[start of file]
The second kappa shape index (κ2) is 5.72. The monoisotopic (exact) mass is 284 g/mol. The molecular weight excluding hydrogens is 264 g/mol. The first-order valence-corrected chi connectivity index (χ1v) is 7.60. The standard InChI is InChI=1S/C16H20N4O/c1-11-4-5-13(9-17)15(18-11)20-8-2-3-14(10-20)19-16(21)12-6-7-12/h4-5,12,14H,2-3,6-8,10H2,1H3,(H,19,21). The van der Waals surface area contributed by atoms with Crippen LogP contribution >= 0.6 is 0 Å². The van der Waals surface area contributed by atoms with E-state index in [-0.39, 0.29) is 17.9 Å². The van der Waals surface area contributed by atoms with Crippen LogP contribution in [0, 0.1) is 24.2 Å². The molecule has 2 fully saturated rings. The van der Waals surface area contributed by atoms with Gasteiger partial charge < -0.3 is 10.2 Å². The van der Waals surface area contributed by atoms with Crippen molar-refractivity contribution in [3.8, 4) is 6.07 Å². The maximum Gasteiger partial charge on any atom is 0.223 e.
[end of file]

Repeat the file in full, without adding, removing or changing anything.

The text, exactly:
The second kappa shape index (κ2) is 5.72. The monoisotopic (exact) mass is 284 g/mol. The molecular weight excluding hydrogens is 264 g/mol. The first-order valence-corrected chi connectivity index (χ1v) is 7.60. The standard InChI is InChI=1S/C16H20N4O/c1-11-4-5-13(9-17)15(18-11)20-8-2-3-14(10-20)19-16(21)12-6-7-12/h4-5,12,14H,2-3,6-8,10H2,1H3,(H,19,21). The van der Waals surface area contributed by atoms with Crippen LogP contribution >= 0.6 is 0 Å². The van der Waals surface area contributed by atoms with E-state index in [-0.39, 0.29) is 17.9 Å². The van der Waals surface area contributed by atoms with Crippen LogP contribution in [0, 0.1) is 24.2 Å². The molecule has 2 fully saturated rings. The van der Waals surface area contributed by atoms with Gasteiger partial charge < -0.3 is 10.2 Å². The van der Waals surface area contributed by atoms with Crippen molar-refractivity contribution in [3.8, 4) is 6.07 Å². The maximum Gasteiger partial charge on any atom is 0.223 e.